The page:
Mon–Sat 11am–11pm; Sun midday–10.30pm
Dating back to 1886, The Brook Green boasts a wide expanse of bar, which sits beneath its Victorian streetlamp-style hanging lighting. Mismatched vintage chairs, upholstered with vibrant fabrics, inject colour among the dark wood of the tables and exposed floorboards. The chocolate brown leather sofas back onto a windowsill lined with books, giving the place a cosy feel. As the bar rounds the corner there is a subtle divide into the dining area. The pub also backs out onto a secret garden, which would be a lovely little haven in the summer, but in the current weather it was only being used by the smokers.
Staff were friendly and attentive and the crowd seemed settled in for the night. There were a couple of pairs of middle-aged men both in equally deep conversations, a small group of young friends and a rather larger group of work colleagues, whose flow of conversation matched that of their alcohol intake.
The pub stands by its ‘traditionally British all the way’ menu – think fish and chips, burgers and pies, plus their meat is sourced from the West Country (including meat from free-range pigs). A good start. We ordered some bread, which was carved into sizeable chunks on the bread board counter behind us, and arrived with olives and balsamic vinegar (£4.95). I started with a large bowl of UK rope-grown steamed mussels (£11.45) in a beautifully delicate cream, white wine and garlic sauce that was so delicious we were dipping our bread into it and abandoning the olive oil. Sarah had the wild mushroom wellington (£7.95), a neat samosa-shaped package made of crisp puff pastry, with strong, creamy Yorkshire blue cheese inside. Both starters were generously sized and so was my main of pan-fried sea bass (£15.95). Not one, but two fillets of fish on a bed of pleasantly light saffron risotto, with little round crispy crab cakes dotted around the edges. Sarah opted for the butternut squash ravioli (12.95). Although the accompanying parmesan crisps and sweet roasted garlic were a definite winner, the homemade ravioli was on the thick side, leaving it slightly undercooked. Our sides of triple-cooked chips (£3) and braised red cabbage (£3) served their purpose but were doused in pepper, masking their taste.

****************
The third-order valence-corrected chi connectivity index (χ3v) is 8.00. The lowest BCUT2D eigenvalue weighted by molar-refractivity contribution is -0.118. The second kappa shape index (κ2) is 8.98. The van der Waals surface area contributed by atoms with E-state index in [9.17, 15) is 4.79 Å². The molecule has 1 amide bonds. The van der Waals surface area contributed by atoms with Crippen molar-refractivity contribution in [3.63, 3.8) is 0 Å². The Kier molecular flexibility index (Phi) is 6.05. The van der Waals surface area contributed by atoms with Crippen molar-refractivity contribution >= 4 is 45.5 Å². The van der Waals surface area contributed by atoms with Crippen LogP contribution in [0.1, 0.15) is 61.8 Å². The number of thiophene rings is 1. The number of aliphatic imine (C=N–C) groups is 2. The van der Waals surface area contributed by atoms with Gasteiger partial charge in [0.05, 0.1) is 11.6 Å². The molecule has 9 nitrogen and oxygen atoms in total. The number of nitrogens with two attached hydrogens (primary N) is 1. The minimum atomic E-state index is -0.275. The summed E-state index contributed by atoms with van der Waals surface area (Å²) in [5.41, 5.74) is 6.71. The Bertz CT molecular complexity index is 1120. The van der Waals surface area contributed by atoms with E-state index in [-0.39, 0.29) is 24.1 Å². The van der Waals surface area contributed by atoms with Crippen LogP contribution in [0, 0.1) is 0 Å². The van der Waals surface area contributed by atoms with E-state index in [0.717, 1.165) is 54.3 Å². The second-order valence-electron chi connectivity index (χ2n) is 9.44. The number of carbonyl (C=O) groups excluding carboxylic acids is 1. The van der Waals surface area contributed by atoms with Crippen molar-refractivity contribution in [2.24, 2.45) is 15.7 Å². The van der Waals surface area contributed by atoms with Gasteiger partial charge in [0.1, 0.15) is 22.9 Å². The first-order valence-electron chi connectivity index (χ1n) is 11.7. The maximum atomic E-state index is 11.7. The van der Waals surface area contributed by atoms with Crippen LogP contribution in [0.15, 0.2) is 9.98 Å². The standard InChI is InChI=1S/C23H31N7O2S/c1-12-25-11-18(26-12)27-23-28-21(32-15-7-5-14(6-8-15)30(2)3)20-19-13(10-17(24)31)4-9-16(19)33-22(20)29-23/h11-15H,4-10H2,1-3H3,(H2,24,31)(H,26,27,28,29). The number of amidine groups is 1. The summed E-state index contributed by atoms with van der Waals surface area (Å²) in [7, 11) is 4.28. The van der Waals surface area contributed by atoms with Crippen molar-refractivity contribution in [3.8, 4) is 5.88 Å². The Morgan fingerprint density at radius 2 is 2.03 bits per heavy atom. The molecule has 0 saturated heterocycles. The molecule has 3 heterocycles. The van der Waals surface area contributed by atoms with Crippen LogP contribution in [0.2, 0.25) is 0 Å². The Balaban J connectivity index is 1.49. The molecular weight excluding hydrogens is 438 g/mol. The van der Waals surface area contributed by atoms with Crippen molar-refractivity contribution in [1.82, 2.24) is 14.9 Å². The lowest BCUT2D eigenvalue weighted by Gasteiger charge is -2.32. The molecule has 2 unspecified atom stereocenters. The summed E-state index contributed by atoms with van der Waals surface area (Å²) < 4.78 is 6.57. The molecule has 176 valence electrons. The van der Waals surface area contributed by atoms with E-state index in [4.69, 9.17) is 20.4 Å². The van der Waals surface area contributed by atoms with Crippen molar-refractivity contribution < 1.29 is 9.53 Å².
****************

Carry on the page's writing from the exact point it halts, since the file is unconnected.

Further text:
With barely any room we decided to have a pot of mint-infused tea (£2) to aid the digestion of our deserts. Sarah had a slab of carrot cake, with caramelised walnuts and carrot jam, while I had (brace yourself), a large square of rich chocolate brownie, topped with salted caramel ice-cream, a macaroon with cream in the middle and a miniature hot chocolate with whipped cream and tiny marshmallows. I was beaten. Individually they would have been lovely, but unfortunately together they resulted in overload.
Overall; hearty pub portions of well executed (if a little over-seasoned) restaurant-quality food.
There are 24 wines on the menu, helpfully categorised into styles and available for the most part in two glass sizes (starting at £3.70 for 175ml) or the bottle (ranging from £14.50 to £32). For a special occasion, a bottle of Dom Perignon Moet & Chandon 1990 is listed (£140), plus the full range of Young’s draught and bottled beers are on offer.